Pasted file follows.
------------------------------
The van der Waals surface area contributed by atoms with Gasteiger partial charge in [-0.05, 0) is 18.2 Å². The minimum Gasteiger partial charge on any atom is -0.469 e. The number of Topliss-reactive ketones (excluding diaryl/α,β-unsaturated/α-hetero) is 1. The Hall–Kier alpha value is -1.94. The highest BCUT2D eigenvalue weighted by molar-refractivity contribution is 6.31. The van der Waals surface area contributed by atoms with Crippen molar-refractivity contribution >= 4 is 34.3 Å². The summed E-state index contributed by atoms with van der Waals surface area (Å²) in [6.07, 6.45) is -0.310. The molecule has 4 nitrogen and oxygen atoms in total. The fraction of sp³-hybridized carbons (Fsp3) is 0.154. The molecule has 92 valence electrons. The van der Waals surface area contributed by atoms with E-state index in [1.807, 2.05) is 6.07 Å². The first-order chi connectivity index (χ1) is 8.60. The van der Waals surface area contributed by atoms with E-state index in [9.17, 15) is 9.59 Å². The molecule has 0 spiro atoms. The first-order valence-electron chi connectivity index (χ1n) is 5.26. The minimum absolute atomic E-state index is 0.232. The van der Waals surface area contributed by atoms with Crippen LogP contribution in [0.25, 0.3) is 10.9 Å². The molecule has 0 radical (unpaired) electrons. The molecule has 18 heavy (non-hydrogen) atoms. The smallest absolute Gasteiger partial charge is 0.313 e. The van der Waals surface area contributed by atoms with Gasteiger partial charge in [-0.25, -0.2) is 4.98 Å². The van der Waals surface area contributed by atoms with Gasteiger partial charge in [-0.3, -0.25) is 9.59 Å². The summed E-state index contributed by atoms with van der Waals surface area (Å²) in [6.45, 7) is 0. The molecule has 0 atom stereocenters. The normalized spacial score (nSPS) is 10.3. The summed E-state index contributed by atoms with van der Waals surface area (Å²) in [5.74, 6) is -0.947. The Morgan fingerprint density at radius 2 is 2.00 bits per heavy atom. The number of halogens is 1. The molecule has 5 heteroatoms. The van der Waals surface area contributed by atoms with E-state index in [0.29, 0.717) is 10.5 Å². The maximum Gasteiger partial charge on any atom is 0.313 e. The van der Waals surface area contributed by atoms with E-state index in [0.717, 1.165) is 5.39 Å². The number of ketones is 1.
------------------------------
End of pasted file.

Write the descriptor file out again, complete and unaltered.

The van der Waals surface area contributed by atoms with Gasteiger partial charge in [-0.05, 0) is 18.2 Å². The minimum Gasteiger partial charge on any atom is -0.469 e. The number of Topliss-reactive ketones (excluding diaryl/α,β-unsaturated/α-hetero) is 1. The Hall–Kier alpha value is -1.94. The highest BCUT2D eigenvalue weighted by molar-refractivity contribution is 6.31. The van der Waals surface area contributed by atoms with Crippen molar-refractivity contribution >= 4 is 34.3 Å². The summed E-state index contributed by atoms with van der Waals surface area (Å²) in [6.07, 6.45) is -0.310. The molecule has 4 nitrogen and oxygen atoms in total. The fraction of sp³-hybridized carbons (Fsp3) is 0.154. The molecule has 92 valence electrons. The van der Waals surface area contributed by atoms with E-state index in [1.807, 2.05) is 6.07 Å². The first-order chi connectivity index (χ1) is 8.60. The van der Waals surface area contributed by atoms with E-state index in [9.17, 15) is 9.59 Å². The molecule has 0 spiro atoms. The first-order valence-electron chi connectivity index (χ1n) is 5.26. The minimum absolute atomic E-state index is 0.232. The van der Waals surface area contributed by atoms with Crippen LogP contribution in [0.25, 0.3) is 10.9 Å². The molecule has 0 radical (unpaired) electrons. The molecule has 18 heavy (non-hydrogen) atoms. The smallest absolute Gasteiger partial charge is 0.313 e. The van der Waals surface area contributed by atoms with Gasteiger partial charge in [-0.25, -0.2) is 4.98 Å². The van der Waals surface area contributed by atoms with Gasteiger partial charge in [-0.3, -0.25) is 9.59 Å². The summed E-state index contributed by atoms with van der Waals surface area (Å²) in [6.45, 7) is 0. The molecule has 0 atom stereocenters. The normalized spacial score (nSPS) is 10.3. The summed E-state index contributed by atoms with van der Waals surface area (Å²) in [5.74, 6) is -0.947. The Morgan fingerprint density at radius 2 is 2.00 bits per heavy atom. The number of halogens is 1. The molecule has 5 heteroatoms. The van der Waals surface area contributed by atoms with E-state index in [0.29, 0.717) is 10.5 Å². The maximum Gasteiger partial charge on any atom is 0.313 e. The van der Waals surface area contributed by atoms with E-state index in [0.717, 1.165) is 5.39 Å². The number of ketones is 1.